CAN bus- receive function

10 Jan 2011


With reference to CAN bus example code in, I am trying to modify the code in order to receive a message with specific ID.

The follwoing read CAN function: "" receives any message, and I want to specify the message ID that it can receive.

Any advise?


Thanks in advance

10 Jan 2011 . Edited: 10 Jan 2011


if( == 0x001)
    // Your Code

The info on this object is in the handbook section

The other option being to hard set the masks, but you're better writing a handler.

03 Apr 2013

I know this thread is a little old, but for future readers: It really depends on your use case.

An important thing to consider is bus loading and ignored packet frequency. If your bus is near capacity and most packets aren't relevant to your device you might spend more cycles than you want ignoring packets.

When to hardware filter: If useful/actionable data will NEVER come from the filter mask and you want to avoid using CPU time to filter.

Example: If you're building a Tachometer, it probably never needs to process data from the Air Conditioner. A hardware filter will save you CPU cycles and inconvenient interrupts.

When to code a filter: During testing/beta when you aren't 100% sure what data you may need. In an environment that changes frequently. If your filter changes based on program flow control.

Example: If you built a CAN bootloader you'd want to ignore bootloader commands that aren't for you. Once you go into bootloader "mode" you could use a flag to process bootloader commands.

Can Bootloader Filter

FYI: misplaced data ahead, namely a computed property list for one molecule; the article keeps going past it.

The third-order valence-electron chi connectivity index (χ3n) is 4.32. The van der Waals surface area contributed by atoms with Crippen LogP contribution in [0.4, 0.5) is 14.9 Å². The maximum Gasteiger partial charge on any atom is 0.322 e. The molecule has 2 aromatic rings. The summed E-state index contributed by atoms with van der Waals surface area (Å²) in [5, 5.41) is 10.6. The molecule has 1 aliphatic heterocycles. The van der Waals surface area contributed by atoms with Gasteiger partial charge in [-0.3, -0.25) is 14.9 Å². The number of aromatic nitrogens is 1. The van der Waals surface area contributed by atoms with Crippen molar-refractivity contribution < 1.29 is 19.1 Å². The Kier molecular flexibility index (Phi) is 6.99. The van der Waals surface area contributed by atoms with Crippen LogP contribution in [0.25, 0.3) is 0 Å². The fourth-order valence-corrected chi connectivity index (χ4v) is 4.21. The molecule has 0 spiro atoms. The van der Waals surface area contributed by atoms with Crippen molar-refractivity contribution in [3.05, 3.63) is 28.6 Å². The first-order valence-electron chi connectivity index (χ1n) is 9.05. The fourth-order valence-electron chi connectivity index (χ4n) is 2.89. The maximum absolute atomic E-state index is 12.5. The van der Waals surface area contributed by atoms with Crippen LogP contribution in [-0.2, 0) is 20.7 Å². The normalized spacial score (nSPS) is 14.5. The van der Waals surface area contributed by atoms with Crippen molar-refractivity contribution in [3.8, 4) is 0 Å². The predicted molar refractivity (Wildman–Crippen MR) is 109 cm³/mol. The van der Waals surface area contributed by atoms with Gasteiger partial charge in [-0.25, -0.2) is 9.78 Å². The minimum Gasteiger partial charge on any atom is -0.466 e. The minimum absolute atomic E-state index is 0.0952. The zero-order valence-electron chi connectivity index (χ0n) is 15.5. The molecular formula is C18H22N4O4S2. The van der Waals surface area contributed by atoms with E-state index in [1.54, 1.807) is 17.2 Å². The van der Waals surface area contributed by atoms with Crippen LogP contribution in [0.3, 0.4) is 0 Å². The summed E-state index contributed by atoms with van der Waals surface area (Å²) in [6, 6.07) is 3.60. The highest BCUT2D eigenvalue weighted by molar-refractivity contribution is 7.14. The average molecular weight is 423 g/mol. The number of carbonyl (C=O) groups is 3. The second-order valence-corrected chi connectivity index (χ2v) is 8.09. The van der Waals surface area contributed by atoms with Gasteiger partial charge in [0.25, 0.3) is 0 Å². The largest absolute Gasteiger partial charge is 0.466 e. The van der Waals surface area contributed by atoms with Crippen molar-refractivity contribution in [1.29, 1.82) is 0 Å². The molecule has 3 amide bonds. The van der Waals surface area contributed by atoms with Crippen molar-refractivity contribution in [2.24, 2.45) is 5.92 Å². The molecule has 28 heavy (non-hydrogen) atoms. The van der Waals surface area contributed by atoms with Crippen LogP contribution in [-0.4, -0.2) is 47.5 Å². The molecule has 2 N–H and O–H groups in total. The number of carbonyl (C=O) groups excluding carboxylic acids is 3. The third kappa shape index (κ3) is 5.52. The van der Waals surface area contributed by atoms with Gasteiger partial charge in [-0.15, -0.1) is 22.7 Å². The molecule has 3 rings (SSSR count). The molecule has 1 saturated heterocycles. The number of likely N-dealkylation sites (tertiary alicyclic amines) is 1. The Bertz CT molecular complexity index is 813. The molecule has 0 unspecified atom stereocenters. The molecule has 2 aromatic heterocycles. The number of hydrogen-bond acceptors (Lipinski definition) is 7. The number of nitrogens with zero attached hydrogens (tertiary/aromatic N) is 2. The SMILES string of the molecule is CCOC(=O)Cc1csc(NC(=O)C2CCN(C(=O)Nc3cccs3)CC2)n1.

if( == 0x01 && BootloaderModeEnabled )
     // Your Bootloader Code

This will still cost you CPU cycles for every CAN packet, but you won't need to bother processing some of them under some circumstances.

07 May 2014

Hi evryone... newbie here.

ive used the || if ( == 0x01) || within the || if ( ||. That is if only 1 message that we want to filter. how about when we want to filter multiple message ids?

28 Mar 2017

dosh dance wrote:

Hi evryone... newbie here.

ive used the || if ( == 0x01) || within the || if ( ||. That is if only 1 message that we want to filter. how about when we want to filter multiple message ids?

I know this is rather old topic, but I am facing problems while filtering IDs.

The way I am currently doing is using a switch case structure to select the messages I want to read and to save the data in the appropriate variables, however whenever I try filtering a big number of IDs I start noticing a loss of data.

I am using an ST board to communicate with a motor controller which is programmed to send certain data, such as speed, torque and temperatures, but I noticed the variables where the parameters are stored are updating very slowly. I imagined it has something to do with buffers not being cleared in time.

Can anyone explain this? Whats the proper way to filter multiple IDs without losing data?

01 Apr 2017

You should read the ST Reference Manual section on the CAN module and dig into things at the register level. For example the manual for the F0 parts is here:

You may also want to generate a CAN project using ST CubeMX and see what they do for a CAN driver. The Hal functions are different than those in the mbed-os.

Per ST the filtering is best done using the built in Filter banks. You can set the hardware to ignore messages you don't care about, saving you a ton of cpu time. Messages you don't care about will be handled entirely by the hardware. The mbed CAN class appears to implement filters, but probably a good chance it does not work right - I have not dug into these yet.

The mbed-os CAN implementation for the STM32F0 sort of works, but a lot of important things are kind of broken. CAN::write and CAN::read always return success. They don't actually check whether the operation was successful. CAN::read is protected by mutexes, which means you shouldn't read it inside an interrupt. Even though they provide a method for attaching an interrupt on read...but (and I have tested this) CAN::read is the only way to clear the interrupt flag. To avoid overflowing the buffer and missing frames you would generally want to use the interrupt on receive options. Or if the bus is slow enough you might get away with polling CAN::read very fast. But neither of these will work without tweaking functions in can_api.c.

Also there is no way to configure a lot of the register options from the CAN class interface.